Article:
A federal appeals court declared a voter-approved ban on affirmative action to be unconstitutional in Michigan last week ““ a case that experts say may impact a similar ban in California if it makes its way to the Supreme Court.
In the case, Coalition to Defend Affirmative Action v. University of Michigan, a group of individuals sued the university, alleging that provisions of the state’s ban on affirmative action, which affect public colleges and universities, violate the U.S. Constitution.
“We are neither required nor inclined to weigh in on the constitutional status or relative merits of race-conscious admissions policies as such,” stated the U.S. Court of Appeals for the Sixth Circuit in its official opinion.
The court ruled 8 to 7 that Michigan’s ban on affirmative action violates the 14th Amendment’s equal protection clause, which states no person may be denied equal protection of the law.
The ban is similar to California’s Proposition 209, which prohibits public universities and state and local governments from discriminating against applicants and employees on the basis of race, sex, color, ethnicity or national origin.
Currently, in order to establish a race-conscious admissions policy in Michigan, individuals must amend the state constitution ““ “a lengthy, expensive, and arduous process,” according to the court’s opinion. Individuals looking to change other aspects of admissions policies, however, have multiple avenues to do so, such as lobbying or petitioning.
Because individuals looking to change admissions policies with regard to race are limited to one option to do so, the Michigan ban on affirmative action is unconstitutional, according to the appeals court’s written opinion.
Because it questions the legality of a state ban on affirmative action, the Michigan case is relevant to California, said Jonathan Varat, a professor at the UCLA School of Law.
“It is possible (the Michigan case) will end up at the U.S. Supreme Court,” said Steve Montiel, a University of California spokesman. “We’ll see what happens there.”
The Supreme Court started hearing arguments last month for a separate affirmative action-related case ““ Fisher v. University of Texas at Austin ““ that involves a white student who claims she was racially discriminated against because of the university’s consideration of race in its admissions decisions.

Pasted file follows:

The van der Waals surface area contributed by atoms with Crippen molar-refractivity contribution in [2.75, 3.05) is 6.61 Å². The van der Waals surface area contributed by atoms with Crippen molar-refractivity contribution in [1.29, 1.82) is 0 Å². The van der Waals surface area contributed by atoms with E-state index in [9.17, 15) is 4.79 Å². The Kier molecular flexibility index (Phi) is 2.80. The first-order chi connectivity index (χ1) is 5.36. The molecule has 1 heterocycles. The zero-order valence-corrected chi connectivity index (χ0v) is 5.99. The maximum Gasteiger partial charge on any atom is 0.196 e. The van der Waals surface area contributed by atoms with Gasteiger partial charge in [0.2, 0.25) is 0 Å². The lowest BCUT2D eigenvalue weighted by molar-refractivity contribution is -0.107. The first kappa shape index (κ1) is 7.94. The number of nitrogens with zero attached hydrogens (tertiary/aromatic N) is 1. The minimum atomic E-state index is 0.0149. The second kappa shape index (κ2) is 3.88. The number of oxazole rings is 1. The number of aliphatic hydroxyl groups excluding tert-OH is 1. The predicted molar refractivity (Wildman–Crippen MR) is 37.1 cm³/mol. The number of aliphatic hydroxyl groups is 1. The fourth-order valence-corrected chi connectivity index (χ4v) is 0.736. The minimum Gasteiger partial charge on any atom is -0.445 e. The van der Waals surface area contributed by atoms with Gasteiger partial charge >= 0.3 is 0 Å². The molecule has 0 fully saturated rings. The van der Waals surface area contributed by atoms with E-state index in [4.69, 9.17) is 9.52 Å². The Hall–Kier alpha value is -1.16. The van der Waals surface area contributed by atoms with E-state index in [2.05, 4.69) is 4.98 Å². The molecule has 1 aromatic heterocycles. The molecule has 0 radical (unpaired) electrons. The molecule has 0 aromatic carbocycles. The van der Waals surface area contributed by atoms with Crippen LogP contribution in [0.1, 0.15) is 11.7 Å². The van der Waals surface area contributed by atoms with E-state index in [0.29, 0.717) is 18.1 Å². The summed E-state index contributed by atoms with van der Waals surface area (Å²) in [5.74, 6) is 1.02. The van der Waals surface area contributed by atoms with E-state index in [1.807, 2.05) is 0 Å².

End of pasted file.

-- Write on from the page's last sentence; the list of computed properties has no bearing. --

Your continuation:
The ruling on Fisher v. University of Texas at Austin will be the Supreme Court’s first ruling since 2003 on affirmative action in higher education, which allows public colleges and universities to consider race in order to ensure diversity on campus. The 2003 ruling, Grutter v. Bollinger, also determined that public universities cannot use a point system to reward minority applicants.
In August, the UC submitted amicus curiae, or “friend of the court,” briefs siding with the University of Texas.
“The educational and societal benefits from a diverse student body cannot be realized fully at the nation’s largest highly selective University system without the judicious use of tools that take race into account during undergraduate admissions decisions,” UC President Mark Yudof said in a statement after the briefs were filed. “Telling that story is the appropriate thing to do in the context of this legal case.”
Earlier this year, the Ninth Circuit Court of Appeals upheld California’s Proposition 209, siding with a 1997 lower court ruling that also affirmed the measure’s constitutionality.
Opponents of Proposition 209 had the option to resubmit the case to the Supreme Court, but are not planning to do so for the time being, said George Washington, lawyer for an advocacy group that appealed the decision on Proposition 209.
The group is hoping the Michigan case will make its way to the Supreme Court, said Washington, who also argued against the affirmative action ban in the Michigan case.
“I think it’s as good as if our case in California had gone to the Supreme Court,” he said.
Varat said he does not expect a resolution to be reached anytime soon.
There is also a chance the outcome of the Fisher case, which is expected to be determined in June, would apply broadly to affirmative action-related policies nationwide, rendering the Michigan case moot, Varat said.
Even if the case makes its way to the higher court, Varat said he expects the Supreme Court would uphold Michigan’s affirmative action ban because the recent ruling seems to be a “stretch” between the case and the 14th amendment.
Meanwhile, the UC will continue to follow developments in the Fisher and the Michigan cases.
“At this point there’s not much (else) we can do,” Montiel said.